Australia Excludes Cryptocurrency in New Cash Payment Limitation

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Australia’s Department of Treasury plans to set a limit on all cash payments over $10,000. However, the newly-proposed guidelines will not affect cryptocurrencies, leading some to believe that the digital assets have been given a ‘green light’ by the Treasury.

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Cash payments in Australia will soon be limited to $10,000 according to new guidelines issued by the Department of Treasury. The limits, published recently, will apply to goods and services.

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The real story, however, is the section dedicated to cryptocurrencies in the Treasury’s guidelines. In fact, according to the document, cryptocurrencies are completely exempt from the limitations. It reads, “it [is] difficult to apply the cash payment limit in a way that would not largely prevent the use of digital currency in Australia or significantly stifle innovation in the sector.” Judging from this section, it seems clear that that the Treasury believes cryptocurrencies to be a source of future innovation in the country.

Moreover, the document makes clear that cryptocurrencies do not have a “firmly established regulatory framework or industry structure,” yet. Regardless, they should not be considered like cash according to the Treasury and instead should be regulated as an entirely separate sector. In the document, cryptocurrencies are grouped with cheques and ‘electronic payment systems’ (like debit cards) as being exempt from the $10,000 limit.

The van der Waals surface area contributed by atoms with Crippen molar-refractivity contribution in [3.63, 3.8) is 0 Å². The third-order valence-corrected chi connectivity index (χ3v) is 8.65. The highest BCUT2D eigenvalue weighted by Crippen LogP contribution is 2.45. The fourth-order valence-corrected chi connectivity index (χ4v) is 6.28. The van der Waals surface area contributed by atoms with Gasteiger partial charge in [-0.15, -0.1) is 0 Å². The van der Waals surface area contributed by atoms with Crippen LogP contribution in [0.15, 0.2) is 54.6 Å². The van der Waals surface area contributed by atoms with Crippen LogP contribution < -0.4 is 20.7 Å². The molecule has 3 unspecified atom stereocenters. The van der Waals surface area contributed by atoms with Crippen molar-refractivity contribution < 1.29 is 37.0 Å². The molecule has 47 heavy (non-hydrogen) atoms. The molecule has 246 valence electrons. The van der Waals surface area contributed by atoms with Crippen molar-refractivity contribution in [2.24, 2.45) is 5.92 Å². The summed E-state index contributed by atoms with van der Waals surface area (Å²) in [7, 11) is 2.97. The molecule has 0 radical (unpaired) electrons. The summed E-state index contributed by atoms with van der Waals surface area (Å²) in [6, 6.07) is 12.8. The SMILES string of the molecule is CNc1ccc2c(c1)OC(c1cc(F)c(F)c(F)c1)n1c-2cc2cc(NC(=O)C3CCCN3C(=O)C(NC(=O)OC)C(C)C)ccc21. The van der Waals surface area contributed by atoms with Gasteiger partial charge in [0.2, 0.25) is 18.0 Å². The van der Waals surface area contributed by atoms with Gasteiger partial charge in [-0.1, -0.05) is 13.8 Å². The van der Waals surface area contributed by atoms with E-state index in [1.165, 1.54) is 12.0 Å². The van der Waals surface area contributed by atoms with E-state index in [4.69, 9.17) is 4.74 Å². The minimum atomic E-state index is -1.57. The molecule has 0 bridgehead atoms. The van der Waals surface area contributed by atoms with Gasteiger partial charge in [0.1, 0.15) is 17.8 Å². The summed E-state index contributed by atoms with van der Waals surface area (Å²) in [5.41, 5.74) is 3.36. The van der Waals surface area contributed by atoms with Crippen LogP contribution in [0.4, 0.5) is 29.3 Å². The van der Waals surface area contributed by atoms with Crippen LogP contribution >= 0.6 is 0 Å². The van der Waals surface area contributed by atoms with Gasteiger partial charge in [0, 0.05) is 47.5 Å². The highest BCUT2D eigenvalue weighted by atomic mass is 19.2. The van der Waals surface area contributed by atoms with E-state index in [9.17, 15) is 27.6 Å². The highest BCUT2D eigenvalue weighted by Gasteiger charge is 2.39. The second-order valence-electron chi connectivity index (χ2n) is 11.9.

The report also affirms the Treasury’s belief that digital currencies are presently not being used to facilitate the black market. “Given this, the Government has decided at the present time to effectively carve digital currency out from the cash payment limit,” the document reads. As it stands now, cryptocurrencies have a marginal impact on both the economy and illicit markets within Australia.

The situation regarding cryptocurrencies in Australia is still unclear, but it seems that regulators are siding with the idea that they should legally be considered somewhere in between property and currencies.

The limits are expected to go into effect starting January 1st 2020.

Do you believe cryptocurrencies will be assigned an entirely new legal category in Australia someday? Let us know your thoughts in the comments below.

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Raised in the U.S, Lucian graduated with a BA in economic history. An accomplished freelance journalist, he specializes in writing about the cryptocurrency space and the digital '4th industrial revolution' we find ourselves in.

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